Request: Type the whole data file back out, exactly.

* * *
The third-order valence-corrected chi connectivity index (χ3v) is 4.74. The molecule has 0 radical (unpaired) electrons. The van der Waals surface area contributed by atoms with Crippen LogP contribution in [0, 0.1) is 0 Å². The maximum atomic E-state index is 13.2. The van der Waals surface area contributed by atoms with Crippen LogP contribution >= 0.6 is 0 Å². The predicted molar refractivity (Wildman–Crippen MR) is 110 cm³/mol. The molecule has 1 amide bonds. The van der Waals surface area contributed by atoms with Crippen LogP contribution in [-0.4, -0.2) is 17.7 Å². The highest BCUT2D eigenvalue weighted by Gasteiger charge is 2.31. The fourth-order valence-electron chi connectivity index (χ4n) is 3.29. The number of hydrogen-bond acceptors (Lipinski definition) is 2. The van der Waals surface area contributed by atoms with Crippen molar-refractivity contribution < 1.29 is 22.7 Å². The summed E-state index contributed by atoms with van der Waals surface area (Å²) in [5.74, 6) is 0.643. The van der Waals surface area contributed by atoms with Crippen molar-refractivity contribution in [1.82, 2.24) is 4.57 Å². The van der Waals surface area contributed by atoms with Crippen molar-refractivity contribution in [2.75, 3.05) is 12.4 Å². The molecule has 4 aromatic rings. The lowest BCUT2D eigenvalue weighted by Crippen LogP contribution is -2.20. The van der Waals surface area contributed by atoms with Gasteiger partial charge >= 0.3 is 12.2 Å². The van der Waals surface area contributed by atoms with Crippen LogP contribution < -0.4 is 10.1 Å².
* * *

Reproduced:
The third-order valence-corrected chi connectivity index (χ3v) is 4.74. The molecule has 0 radical (unpaired) electrons. The van der Waals surface area contributed by atoms with Crippen LogP contribution in [0, 0.1) is 0 Å². The maximum atomic E-state index is 13.2. The van der Waals surface area contributed by atoms with Crippen LogP contribution >= 0.6 is 0 Å². The predicted molar refractivity (Wildman–Crippen MR) is 110 cm³/mol. The molecule has 1 amide bonds. The van der Waals surface area contributed by atoms with Crippen LogP contribution in [-0.4, -0.2) is 17.7 Å². The highest BCUT2D eigenvalue weighted by Gasteiger charge is 2.31. The fourth-order valence-electron chi connectivity index (χ4n) is 3.29. The number of hydrogen-bond acceptors (Lipinski definition) is 2. The van der Waals surface area contributed by atoms with Crippen molar-refractivity contribution < 1.29 is 22.7 Å². The summed E-state index contributed by atoms with van der Waals surface area (Å²) in [5.74, 6) is 0.643. The van der Waals surface area contributed by atoms with Crippen molar-refractivity contribution in [1.82, 2.24) is 4.57 Å². The van der Waals surface area contributed by atoms with Crippen molar-refractivity contribution in [2.75, 3.05) is 12.4 Å². The molecule has 4 aromatic rings. The lowest BCUT2D eigenvalue weighted by Crippen LogP contribution is -2.20. The van der Waals surface area contributed by atoms with Gasteiger partial charge >= 0.3 is 12.2 Å². The van der Waals surface area contributed by atoms with Crippen LogP contribution < -0.4 is 10.1 Å².